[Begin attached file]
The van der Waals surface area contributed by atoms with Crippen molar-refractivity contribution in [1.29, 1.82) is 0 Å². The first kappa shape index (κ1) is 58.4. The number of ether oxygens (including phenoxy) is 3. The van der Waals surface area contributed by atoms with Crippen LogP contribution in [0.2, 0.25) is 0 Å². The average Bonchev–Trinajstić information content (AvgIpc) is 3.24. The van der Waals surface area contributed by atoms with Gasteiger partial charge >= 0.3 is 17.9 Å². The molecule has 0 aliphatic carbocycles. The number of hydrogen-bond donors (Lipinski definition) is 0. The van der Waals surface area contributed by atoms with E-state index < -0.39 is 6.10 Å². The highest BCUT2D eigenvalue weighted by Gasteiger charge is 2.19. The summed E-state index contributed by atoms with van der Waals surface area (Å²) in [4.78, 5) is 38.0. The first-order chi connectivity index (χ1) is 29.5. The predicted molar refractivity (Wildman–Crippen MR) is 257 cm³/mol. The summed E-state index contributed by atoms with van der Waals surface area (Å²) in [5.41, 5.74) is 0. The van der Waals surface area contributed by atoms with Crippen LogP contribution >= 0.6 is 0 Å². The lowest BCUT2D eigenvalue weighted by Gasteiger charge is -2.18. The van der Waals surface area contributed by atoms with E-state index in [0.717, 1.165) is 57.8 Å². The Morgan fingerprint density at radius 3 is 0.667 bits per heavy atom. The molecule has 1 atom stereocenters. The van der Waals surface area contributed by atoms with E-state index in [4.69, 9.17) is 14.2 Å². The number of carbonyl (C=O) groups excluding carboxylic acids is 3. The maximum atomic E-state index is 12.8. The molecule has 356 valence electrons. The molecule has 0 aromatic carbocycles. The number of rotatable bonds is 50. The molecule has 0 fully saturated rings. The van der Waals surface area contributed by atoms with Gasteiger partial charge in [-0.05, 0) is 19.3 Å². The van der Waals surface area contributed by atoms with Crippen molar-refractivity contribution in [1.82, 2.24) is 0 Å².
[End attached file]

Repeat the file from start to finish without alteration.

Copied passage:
The van der Waals surface area contributed by atoms with Crippen molar-refractivity contribution in [1.29, 1.82) is 0 Å². The first kappa shape index (κ1) is 58.4. The number of ether oxygens (including phenoxy) is 3. The van der Waals surface area contributed by atoms with Crippen LogP contribution in [0.2, 0.25) is 0 Å². The average Bonchev–Trinajstić information content (AvgIpc) is 3.24. The van der Waals surface area contributed by atoms with Gasteiger partial charge >= 0.3 is 17.9 Å². The molecule has 0 aliphatic carbocycles. The number of hydrogen-bond donors (Lipinski definition) is 0. The van der Waals surface area contributed by atoms with E-state index < -0.39 is 6.10 Å². The highest BCUT2D eigenvalue weighted by Gasteiger charge is 2.19. The summed E-state index contributed by atoms with van der Waals surface area (Å²) in [4.78, 5) is 38.0. The first-order chi connectivity index (χ1) is 29.5. The predicted molar refractivity (Wildman–Crippen MR) is 257 cm³/mol. The summed E-state index contributed by atoms with van der Waals surface area (Å²) in [5.41, 5.74) is 0. The van der Waals surface area contributed by atoms with Crippen LogP contribution >= 0.6 is 0 Å². The lowest BCUT2D eigenvalue weighted by Gasteiger charge is -2.18. The van der Waals surface area contributed by atoms with E-state index in [0.717, 1.165) is 57.8 Å². The Morgan fingerprint density at radius 3 is 0.667 bits per heavy atom. The molecule has 1 atom stereocenters. The van der Waals surface area contributed by atoms with E-state index in [4.69, 9.17) is 14.2 Å². The number of carbonyl (C=O) groups excluding carboxylic acids is 3. The maximum atomic E-state index is 12.8. The molecule has 356 valence electrons. The molecule has 0 aromatic carbocycles. The number of rotatable bonds is 50. The molecule has 0 fully saturated rings. The van der Waals surface area contributed by atoms with Gasteiger partial charge in [-0.05, 0) is 19.3 Å². The van der Waals surface area contributed by atoms with Crippen molar-refractivity contribution in [1.82, 2.24) is 0 Å².